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  1. Ethics in the Family Firm: Cohesion Through Reciprocity and Exchange.Rebecca G. Long & K. Michael Mathews - 2011 - Business Ethics Quarterly 21 (2):287-308.
    The ubiquity of family dominated firms in economies worldwide suggests that inquiry into the nature of the ethical frames of these types of firms is increasingly important. In the context of a social exchange approach and the norm of reciprocity, this manuscript addresses social cohesion in a dominant family firm coalition. It is argued that the factors underlying this cohesion, direct versus indirect reciprocity, shape unique attributes of family firms such as intentions for transgenerational sustainability, the pursuit of non-economic goals, (...)
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  • Game Theory and Business Ethics.Ken Binmore - 1999 - Business Ethics Quarterly 9 (1):31-35.
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  • The Development of International Business Norms.Duane Windsor - 2004 - Business Ethics Quarterly 14 (4):729-754.
    International business norms do not exist. Content and development of such norms is a significant research question for business ethics scholarship. Any norms must address difficult practical and moral problems facing multinational enterprises. The author’s thesis is as follows. A key circumstance is that international relations remain a Hobbesian state of nature. The theoretical solution of a global sovereignty for norm formulation and enforcement is unlikely. The business ethics literature proposes other insightful but theoretical and conflicting solutions to abstract wealth-responsibility (...)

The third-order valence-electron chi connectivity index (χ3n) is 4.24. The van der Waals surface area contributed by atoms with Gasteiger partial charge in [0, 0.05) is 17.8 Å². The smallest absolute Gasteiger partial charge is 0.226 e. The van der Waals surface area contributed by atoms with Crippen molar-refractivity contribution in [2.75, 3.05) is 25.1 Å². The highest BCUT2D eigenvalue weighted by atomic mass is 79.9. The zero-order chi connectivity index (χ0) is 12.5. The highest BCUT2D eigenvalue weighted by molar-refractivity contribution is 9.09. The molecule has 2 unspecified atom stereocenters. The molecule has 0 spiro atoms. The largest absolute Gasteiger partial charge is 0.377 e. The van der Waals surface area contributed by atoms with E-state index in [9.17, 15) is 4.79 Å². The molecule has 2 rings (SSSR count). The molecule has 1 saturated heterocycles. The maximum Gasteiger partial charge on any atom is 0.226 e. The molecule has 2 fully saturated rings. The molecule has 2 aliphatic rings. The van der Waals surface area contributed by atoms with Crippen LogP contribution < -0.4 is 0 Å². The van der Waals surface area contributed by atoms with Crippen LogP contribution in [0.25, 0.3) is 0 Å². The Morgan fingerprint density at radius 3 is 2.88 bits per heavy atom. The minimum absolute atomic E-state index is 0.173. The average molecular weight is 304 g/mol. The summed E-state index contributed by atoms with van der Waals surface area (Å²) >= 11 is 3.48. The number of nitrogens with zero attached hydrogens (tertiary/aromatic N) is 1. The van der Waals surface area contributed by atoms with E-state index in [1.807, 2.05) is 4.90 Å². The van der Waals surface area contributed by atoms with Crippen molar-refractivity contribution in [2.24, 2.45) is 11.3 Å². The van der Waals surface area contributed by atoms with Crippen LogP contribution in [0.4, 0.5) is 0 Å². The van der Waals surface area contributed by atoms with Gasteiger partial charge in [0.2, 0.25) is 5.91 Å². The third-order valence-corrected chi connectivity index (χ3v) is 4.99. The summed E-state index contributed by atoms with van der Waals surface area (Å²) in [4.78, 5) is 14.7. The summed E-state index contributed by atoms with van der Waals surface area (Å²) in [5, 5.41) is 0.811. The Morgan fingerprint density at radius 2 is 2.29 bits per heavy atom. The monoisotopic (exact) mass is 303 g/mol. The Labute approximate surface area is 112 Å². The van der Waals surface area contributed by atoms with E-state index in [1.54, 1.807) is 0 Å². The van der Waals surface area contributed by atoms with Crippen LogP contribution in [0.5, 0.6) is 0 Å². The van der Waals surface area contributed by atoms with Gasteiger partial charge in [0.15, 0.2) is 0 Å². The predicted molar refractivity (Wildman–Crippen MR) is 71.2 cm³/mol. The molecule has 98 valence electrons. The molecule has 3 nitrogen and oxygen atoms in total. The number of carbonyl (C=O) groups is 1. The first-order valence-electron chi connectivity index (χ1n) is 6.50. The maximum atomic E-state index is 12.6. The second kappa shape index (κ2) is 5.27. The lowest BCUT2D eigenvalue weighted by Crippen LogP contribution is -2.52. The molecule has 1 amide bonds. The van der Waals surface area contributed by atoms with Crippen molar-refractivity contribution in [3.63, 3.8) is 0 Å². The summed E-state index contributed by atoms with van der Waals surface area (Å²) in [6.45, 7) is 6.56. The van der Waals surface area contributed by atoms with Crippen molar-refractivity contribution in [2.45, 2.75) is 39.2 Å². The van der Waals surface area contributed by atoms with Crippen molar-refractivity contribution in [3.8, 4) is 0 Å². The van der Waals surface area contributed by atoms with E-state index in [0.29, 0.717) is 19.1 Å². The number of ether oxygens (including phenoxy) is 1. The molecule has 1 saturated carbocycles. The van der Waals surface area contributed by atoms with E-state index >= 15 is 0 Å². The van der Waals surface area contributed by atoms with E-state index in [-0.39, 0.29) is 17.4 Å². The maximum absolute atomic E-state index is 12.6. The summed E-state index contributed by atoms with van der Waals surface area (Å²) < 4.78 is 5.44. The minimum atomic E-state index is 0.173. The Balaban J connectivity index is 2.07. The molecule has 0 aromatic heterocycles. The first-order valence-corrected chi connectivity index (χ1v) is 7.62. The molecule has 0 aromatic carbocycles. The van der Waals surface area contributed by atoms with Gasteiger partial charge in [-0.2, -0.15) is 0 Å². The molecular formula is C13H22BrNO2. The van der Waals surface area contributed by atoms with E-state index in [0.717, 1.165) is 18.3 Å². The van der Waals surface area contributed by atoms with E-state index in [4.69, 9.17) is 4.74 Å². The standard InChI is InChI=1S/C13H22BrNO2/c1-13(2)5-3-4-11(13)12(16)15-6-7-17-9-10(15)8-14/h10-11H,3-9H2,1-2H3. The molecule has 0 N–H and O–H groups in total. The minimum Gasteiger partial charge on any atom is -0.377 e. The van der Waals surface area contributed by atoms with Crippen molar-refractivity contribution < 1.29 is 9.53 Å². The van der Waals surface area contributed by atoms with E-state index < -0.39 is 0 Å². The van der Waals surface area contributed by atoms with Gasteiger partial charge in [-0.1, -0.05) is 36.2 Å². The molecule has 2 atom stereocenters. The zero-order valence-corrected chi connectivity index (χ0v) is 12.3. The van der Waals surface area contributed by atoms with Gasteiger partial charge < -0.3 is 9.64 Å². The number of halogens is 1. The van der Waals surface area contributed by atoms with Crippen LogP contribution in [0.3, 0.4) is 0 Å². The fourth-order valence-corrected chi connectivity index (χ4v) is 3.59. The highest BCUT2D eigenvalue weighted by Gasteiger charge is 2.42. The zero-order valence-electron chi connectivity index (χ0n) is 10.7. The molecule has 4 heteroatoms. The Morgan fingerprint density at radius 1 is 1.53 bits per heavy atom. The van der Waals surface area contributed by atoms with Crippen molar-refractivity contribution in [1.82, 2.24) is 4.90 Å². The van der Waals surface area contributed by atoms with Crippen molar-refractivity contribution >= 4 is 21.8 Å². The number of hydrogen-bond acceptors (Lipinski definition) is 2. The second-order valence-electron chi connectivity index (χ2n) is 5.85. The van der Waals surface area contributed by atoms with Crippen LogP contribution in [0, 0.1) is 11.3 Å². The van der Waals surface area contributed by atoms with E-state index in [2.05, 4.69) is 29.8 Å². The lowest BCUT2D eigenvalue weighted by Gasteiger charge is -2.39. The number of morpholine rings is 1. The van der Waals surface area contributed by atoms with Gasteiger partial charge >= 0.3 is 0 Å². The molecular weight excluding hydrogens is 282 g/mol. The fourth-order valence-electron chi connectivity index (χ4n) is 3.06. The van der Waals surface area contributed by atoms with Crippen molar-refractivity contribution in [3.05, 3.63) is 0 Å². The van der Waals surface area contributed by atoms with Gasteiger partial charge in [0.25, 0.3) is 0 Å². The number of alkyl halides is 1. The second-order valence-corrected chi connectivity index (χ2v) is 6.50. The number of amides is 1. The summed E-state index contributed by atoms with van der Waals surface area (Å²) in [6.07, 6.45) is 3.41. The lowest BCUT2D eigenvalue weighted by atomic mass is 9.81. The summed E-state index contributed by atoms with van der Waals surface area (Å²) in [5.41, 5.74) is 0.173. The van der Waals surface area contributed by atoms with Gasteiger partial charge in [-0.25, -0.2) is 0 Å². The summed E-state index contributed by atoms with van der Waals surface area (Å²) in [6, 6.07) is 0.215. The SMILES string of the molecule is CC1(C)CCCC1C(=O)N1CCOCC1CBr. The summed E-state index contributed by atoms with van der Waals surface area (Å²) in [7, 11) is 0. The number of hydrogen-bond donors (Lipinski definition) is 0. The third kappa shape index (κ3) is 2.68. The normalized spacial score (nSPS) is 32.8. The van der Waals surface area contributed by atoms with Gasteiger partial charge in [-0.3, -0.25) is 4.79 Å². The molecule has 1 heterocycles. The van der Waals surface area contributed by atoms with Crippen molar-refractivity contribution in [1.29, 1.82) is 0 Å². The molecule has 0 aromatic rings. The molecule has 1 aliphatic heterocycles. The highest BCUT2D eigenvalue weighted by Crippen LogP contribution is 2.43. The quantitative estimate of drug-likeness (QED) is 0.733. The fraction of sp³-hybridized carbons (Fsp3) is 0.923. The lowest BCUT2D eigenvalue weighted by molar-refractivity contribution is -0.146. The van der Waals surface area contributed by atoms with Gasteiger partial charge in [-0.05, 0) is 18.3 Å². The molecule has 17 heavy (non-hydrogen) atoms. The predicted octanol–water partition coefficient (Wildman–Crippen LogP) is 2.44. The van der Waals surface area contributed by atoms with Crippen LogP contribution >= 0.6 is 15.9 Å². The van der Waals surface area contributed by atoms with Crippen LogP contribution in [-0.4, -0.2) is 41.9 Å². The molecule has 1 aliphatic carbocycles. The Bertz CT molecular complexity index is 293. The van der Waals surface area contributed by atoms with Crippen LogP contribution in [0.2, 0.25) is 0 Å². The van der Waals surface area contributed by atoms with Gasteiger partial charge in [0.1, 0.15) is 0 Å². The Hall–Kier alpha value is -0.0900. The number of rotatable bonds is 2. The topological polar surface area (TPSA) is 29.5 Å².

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  • Moral Decision Making in Business: A Phase-Model.Aviva Geva - 2000 - Business Ethics Quarterly 10 (4):773-803.
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  • Whose Ethos for Public Goods in the Global Economy?Georges Enderle - 2000 - Business Ethics Quarterly 10 (1):131-144.
    The discussion of the global economy and worldwide expansion of the capitalist and market economic system barely deals with the topic of public goods, although they are of paramount importance precisely in this international setting. Fortunately, the theory of public economics systematically developed the central concept of the public good with its far-reaching implications so that this knowledge can be applied also to global issues. In order to treat these often vaguely discussed issues, a typology of international relations is proposed. (...)
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  • Political Counterbalance and Personal Values: Ethics and Responsibility in a Global Economy.Gerald F. Cavanagh - 2000 - Business Ethics Quarterly 10 (1):43-51.
    The extraordinarily rapid growth of global communications, information technology, and investments have energized hundreds of millions of business people and opened up immense opportunities in most of the countries of the world. Yet this apparently inevitableglobal business growth also has parallel dangers for people. In two areas the weaknesses of the global economy are evident: (1) Global business and financial operations with little accountability for long-term human needs; and (2) Goals and values of business managers that are not sufficient for (...)
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